Wednesday, September 29, 2010

"More Cowbell!"

Today in rock history, in 1973, Grand funk Railroad hits #1 with “We’re An American Band.” If you’ve ever seen Christopher Walken’s famous Saturday Night Live sketch imploring Will Ferrell and Blue Oyster Cult that he needs “More Cowbell,” you’ll know that this song embodies the spirit of that request. Here is my band North of Nowhere’s version of this song, taped live at the Ugly Mug, Farmington, MN, on 5-15-09. Thanks to for the info, and keep on rockin’, and please, more cowbell!

Wednesday, September 22, 2010

Keep on Rockin'...

... in the free world...Today in rock history, in 1989, Neil Young released 'Freedom,' his best album in a decade. A blistering performance of the opening track, "Rockin' in the Free World," on 'Saturday Night Live' is regarded as one of that show's best performances. Even though it is an intense performance, Neil never liked doing TV: Just the look on his face was enough. He really seemed insane. YOUNG: 'Yeah, well I was. I don't like TV. Never have. It always sucks and there's nothing you can do about it. You can't just walk on and do 'Rockin' in the Free World,' or you'll look like a fuckin' idiot. To perform that song the way it's supposed to be performed you have to be at peak blood level, everything has to be up, the machine has to be stoked. To do that I had to ignore Saturday Night Live completely. I had to pretend I wasn't there.' So Young developed 'a brand new technique for doing TV' - a half-hour before going on he worked out with his trainer, lifting weights and doing calisthenics to get himself wired. "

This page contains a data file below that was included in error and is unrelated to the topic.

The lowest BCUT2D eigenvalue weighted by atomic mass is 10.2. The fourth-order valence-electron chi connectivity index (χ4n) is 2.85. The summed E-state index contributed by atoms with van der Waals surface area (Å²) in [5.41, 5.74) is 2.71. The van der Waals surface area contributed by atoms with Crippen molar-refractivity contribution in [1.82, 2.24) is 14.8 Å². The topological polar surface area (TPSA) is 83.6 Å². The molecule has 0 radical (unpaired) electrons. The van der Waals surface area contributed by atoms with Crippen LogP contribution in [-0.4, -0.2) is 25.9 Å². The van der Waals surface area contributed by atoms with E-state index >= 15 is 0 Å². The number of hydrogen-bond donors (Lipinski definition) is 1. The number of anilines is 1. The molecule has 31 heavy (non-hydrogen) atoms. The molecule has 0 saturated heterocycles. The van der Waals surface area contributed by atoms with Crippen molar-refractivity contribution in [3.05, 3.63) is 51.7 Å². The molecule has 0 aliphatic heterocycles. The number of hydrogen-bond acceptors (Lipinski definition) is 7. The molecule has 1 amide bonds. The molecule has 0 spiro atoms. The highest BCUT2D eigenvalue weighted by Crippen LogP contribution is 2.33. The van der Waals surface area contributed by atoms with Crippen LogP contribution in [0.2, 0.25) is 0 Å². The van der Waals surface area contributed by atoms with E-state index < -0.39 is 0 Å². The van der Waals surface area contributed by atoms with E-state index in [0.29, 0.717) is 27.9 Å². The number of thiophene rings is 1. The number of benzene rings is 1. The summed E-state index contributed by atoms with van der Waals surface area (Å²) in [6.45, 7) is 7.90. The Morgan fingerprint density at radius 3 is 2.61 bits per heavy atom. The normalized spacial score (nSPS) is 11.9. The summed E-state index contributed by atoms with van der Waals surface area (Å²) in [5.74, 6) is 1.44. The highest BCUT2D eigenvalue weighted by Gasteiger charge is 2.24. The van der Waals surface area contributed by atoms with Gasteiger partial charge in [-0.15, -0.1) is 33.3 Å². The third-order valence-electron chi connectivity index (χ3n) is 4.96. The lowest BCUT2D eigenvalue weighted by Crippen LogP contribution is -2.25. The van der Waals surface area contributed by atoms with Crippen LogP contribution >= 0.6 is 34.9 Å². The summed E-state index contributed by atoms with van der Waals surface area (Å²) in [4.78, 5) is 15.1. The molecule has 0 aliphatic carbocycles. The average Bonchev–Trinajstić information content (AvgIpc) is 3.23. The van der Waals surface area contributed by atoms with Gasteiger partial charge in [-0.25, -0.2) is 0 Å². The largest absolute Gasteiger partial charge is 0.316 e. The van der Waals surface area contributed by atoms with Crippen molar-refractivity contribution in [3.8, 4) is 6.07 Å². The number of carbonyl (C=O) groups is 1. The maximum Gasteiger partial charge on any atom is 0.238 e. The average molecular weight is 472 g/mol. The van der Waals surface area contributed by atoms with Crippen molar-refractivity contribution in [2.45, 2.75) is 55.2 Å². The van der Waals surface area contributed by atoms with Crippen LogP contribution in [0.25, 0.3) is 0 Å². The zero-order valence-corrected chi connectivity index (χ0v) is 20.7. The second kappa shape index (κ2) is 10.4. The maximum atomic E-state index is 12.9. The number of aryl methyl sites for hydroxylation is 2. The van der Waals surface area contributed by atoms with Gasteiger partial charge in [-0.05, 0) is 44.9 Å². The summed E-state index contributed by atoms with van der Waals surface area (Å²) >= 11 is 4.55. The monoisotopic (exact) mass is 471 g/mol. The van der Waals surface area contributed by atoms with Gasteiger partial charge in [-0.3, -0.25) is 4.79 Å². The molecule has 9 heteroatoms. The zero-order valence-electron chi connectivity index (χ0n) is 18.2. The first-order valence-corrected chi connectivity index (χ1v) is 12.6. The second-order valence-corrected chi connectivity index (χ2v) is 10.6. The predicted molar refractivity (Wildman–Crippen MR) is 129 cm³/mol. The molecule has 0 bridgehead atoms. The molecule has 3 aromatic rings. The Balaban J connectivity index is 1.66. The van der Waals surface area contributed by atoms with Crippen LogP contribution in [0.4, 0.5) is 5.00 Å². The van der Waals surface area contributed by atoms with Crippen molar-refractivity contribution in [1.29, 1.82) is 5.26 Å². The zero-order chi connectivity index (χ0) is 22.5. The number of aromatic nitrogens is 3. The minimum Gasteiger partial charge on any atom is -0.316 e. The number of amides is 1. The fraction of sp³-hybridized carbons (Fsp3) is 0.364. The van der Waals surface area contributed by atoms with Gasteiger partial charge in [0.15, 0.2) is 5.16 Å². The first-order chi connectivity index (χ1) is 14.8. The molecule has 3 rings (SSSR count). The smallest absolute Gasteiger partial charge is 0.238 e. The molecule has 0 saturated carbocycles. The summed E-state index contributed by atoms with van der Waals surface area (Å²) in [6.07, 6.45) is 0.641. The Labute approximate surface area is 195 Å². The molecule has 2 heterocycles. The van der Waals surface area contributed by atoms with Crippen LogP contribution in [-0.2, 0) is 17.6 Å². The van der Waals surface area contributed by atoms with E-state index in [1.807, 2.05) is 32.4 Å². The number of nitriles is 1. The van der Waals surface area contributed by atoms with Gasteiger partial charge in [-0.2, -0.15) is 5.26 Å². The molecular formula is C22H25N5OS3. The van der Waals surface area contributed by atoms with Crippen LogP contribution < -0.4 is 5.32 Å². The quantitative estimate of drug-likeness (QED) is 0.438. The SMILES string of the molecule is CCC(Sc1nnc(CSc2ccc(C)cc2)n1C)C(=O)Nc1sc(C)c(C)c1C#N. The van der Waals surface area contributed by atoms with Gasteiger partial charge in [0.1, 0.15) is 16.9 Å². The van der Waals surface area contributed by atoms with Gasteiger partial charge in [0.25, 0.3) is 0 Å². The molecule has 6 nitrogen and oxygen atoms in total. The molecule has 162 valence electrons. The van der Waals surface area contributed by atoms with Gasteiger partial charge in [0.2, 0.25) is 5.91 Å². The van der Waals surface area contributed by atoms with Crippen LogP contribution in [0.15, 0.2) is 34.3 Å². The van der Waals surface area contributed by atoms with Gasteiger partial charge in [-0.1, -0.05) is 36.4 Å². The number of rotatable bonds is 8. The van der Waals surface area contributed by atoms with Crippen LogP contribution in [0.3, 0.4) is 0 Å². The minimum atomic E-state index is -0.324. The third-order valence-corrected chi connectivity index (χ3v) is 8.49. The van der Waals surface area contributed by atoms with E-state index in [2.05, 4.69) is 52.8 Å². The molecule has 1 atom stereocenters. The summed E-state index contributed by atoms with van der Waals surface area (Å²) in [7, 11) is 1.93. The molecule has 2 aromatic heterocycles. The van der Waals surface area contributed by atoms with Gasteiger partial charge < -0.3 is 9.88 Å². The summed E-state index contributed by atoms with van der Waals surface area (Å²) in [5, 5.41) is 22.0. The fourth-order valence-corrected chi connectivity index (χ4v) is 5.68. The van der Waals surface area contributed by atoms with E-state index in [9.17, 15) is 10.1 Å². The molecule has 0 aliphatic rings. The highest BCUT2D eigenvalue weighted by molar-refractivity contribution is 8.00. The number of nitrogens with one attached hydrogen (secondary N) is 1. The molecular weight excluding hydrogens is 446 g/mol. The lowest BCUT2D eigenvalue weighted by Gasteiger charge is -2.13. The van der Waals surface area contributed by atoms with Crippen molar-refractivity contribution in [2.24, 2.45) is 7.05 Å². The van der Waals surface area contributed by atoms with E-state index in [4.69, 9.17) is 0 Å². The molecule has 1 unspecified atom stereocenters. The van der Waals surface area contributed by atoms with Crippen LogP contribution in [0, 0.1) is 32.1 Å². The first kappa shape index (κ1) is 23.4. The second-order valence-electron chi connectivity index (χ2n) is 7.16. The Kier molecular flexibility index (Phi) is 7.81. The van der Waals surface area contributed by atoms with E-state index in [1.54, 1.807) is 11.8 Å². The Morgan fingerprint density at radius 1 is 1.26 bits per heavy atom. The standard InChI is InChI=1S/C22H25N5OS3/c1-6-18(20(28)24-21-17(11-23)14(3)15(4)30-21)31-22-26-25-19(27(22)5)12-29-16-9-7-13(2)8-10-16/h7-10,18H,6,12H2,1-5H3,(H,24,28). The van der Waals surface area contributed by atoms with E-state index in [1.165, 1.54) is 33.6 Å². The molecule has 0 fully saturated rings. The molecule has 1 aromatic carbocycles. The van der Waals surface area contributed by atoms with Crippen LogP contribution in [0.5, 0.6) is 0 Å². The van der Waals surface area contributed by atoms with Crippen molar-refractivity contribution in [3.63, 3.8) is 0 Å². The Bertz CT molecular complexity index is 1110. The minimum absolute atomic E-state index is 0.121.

Since I must have been under a rock at the time and missed it, and since it is one of my most favorite Neil Young songs ever, now is the time to enjoy it one more time! Thanks to and for the info, and, well, you know what to do!

Uploaded by Sunnychopper82. - Explore more music videos.

Wednesday, September 15, 2010

Black Bottom Stomp

Today in rock history (although this may be a stretch for some of you), in 1926, Jelly Roll Morton recorded his classic “Black Bottom Stomp” in a Chicago studio at the first of many small group sessions. His seven-man band, the Red Hot Peppers, included such esteemed musicians as trombonist Kid Ory and banjoist Johnny St. Orr. This is another argument that early jazz and blues recordings had an effect on the rock musicians of the '60's and '70's; for example, the use of a drum kit in a New Orleans-style song and a percussive "slapped" bass. Check it out in this video, and thanks to and for the info, and keep on rockin', New Orleans-style!

Friday, September 10, 2010

Good Ol' Boys Were Drinkin' Whiskey and Rye...

Singing this will be the day that I in rock history, in 1972, Don McClean hits #1 with "American Pie." Based loosely on "The Day the Music Died," that bitter February day in 1959 when the plane carrying Buddy Holly, the Big Bopper, and Ritchie Valens (among others) went down in that Iowa cornfield, this song was Don's only major hit and signature song. Many interpretations of the lyrics exist, but Don preferred to let the music speak for itself, and refused to discuss the meaning of the lyrics. Let's enjoy the video one more time, and keep on rockin'! Thanks to for the info.